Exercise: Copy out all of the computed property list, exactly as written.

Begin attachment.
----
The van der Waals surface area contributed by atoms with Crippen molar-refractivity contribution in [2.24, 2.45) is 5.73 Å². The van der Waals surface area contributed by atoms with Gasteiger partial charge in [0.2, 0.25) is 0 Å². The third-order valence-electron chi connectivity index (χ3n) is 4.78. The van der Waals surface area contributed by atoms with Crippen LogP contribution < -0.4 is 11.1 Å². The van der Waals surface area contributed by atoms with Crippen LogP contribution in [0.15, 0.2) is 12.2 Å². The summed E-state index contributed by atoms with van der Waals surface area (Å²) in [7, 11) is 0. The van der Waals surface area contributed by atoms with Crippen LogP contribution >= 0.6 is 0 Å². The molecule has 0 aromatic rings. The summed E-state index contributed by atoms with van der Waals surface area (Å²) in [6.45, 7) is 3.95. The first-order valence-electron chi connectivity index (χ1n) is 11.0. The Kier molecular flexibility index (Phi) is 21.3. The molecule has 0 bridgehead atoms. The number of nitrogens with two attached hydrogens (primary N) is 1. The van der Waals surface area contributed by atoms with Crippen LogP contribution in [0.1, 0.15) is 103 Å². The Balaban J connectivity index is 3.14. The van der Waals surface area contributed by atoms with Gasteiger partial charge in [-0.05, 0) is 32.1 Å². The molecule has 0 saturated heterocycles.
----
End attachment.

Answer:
The van der Waals surface area contributed by atoms with Crippen molar-refractivity contribution in [2.24, 2.45) is 5.73 Å². The van der Waals surface area contributed by atoms with Gasteiger partial charge in [0.2, 0.25) is 0 Å². The third-order valence-electron chi connectivity index (χ3n) is 4.78. The van der Waals surface area contributed by atoms with Crippen LogP contribution < -0.4 is 11.1 Å². The van der Waals surface area contributed by atoms with Crippen LogP contribution in [0.15, 0.2) is 12.2 Å². The summed E-state index contributed by atoms with van der Waals surface area (Å²) in [7, 11) is 0. The van der Waals surface area contributed by atoms with Crippen LogP contribution >= 0.6 is 0 Å². The molecule has 0 aromatic rings. The summed E-state index contributed by atoms with van der Waals surface area (Å²) in [6.45, 7) is 3.95. The first-order valence-electron chi connectivity index (χ1n) is 11.0. The Kier molecular flexibility index (Phi) is 21.3. The molecule has 0 bridgehead atoms. The number of nitrogens with two attached hydrogens (primary N) is 1. The van der Waals surface area contributed by atoms with Crippen LogP contribution in [0.1, 0.15) is 103 Å². The Balaban J connectivity index is 3.14. The van der Waals surface area contributed by atoms with Gasteiger partial charge in [-0.05, 0) is 32.1 Å². The molecule has 0 saturated heterocycles.